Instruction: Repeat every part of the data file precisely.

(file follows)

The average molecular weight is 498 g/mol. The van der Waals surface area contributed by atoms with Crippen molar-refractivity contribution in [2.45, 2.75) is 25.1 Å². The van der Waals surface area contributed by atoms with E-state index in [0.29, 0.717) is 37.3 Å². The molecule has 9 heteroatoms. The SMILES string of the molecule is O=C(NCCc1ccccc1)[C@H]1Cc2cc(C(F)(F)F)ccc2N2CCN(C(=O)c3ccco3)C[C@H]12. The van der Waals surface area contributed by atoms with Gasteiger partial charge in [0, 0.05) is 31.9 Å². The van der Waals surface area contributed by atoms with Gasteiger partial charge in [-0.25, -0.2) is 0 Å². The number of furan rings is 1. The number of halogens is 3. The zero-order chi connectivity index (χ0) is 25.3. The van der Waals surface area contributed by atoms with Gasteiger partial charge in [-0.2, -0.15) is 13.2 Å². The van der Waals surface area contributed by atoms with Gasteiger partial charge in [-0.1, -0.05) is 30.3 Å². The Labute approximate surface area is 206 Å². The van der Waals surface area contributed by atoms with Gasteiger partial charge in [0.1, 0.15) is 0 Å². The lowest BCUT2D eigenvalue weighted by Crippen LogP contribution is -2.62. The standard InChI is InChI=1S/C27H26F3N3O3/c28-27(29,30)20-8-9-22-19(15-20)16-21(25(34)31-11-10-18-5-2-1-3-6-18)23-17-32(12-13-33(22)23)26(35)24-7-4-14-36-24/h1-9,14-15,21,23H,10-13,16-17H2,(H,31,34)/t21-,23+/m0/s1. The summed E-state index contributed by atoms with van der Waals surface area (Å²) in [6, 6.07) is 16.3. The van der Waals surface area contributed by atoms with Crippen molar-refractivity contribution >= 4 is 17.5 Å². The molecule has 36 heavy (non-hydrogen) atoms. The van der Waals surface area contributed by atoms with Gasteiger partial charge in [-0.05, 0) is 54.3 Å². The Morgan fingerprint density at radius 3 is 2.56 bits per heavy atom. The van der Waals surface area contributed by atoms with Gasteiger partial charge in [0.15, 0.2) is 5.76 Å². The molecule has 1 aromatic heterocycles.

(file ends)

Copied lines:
The average molecular weight is 498 g/mol. The van der Waals surface area contributed by atoms with Crippen molar-refractivity contribution in [2.45, 2.75) is 25.1 Å². The van der Waals surface area contributed by atoms with E-state index in [0.29, 0.717) is 37.3 Å². The molecule has 9 heteroatoms. The SMILES string of the molecule is O=C(NCCc1ccccc1)[C@H]1Cc2cc(C(F)(F)F)ccc2N2CCN(C(=O)c3ccco3)C[C@H]12. The van der Waals surface area contributed by atoms with Gasteiger partial charge in [0, 0.05) is 31.9 Å². The van der Waals surface area contributed by atoms with Gasteiger partial charge in [-0.25, -0.2) is 0 Å². The number of furan rings is 1. The number of halogens is 3. The zero-order chi connectivity index (χ0) is 25.3. The van der Waals surface area contributed by atoms with Gasteiger partial charge in [-0.2, -0.15) is 13.2 Å². The van der Waals surface area contributed by atoms with Gasteiger partial charge in [-0.1, -0.05) is 30.3 Å². The Labute approximate surface area is 206 Å². The van der Waals surface area contributed by atoms with Gasteiger partial charge in [0.1, 0.15) is 0 Å². The lowest BCUT2D eigenvalue weighted by Crippen LogP contribution is -2.62. The standard InChI is InChI=1S/C27H26F3N3O3/c28-27(29,30)20-8-9-22-19(15-20)16-21(25(34)31-11-10-18-5-2-1-3-6-18)23-17-32(12-13-33(22)23)26(35)24-7-4-14-36-24/h1-9,14-15,21,23H,10-13,16-17H2,(H,31,34)/t21-,23+/m0/s1. The summed E-state index contributed by atoms with van der Waals surface area (Å²) in [6, 6.07) is 16.3. The van der Waals surface area contributed by atoms with Crippen molar-refractivity contribution >= 4 is 17.5 Å². The molecule has 36 heavy (non-hydrogen) atoms. The van der Waals surface area contributed by atoms with Gasteiger partial charge in [-0.05, 0) is 54.3 Å². The Morgan fingerprint density at radius 3 is 2.56 bits per heavy atom. The van der Waals surface area contributed by atoms with Gasteiger partial charge in [0.15, 0.2) is 5.76 Å². The molecule has 1 aromatic heterocycles.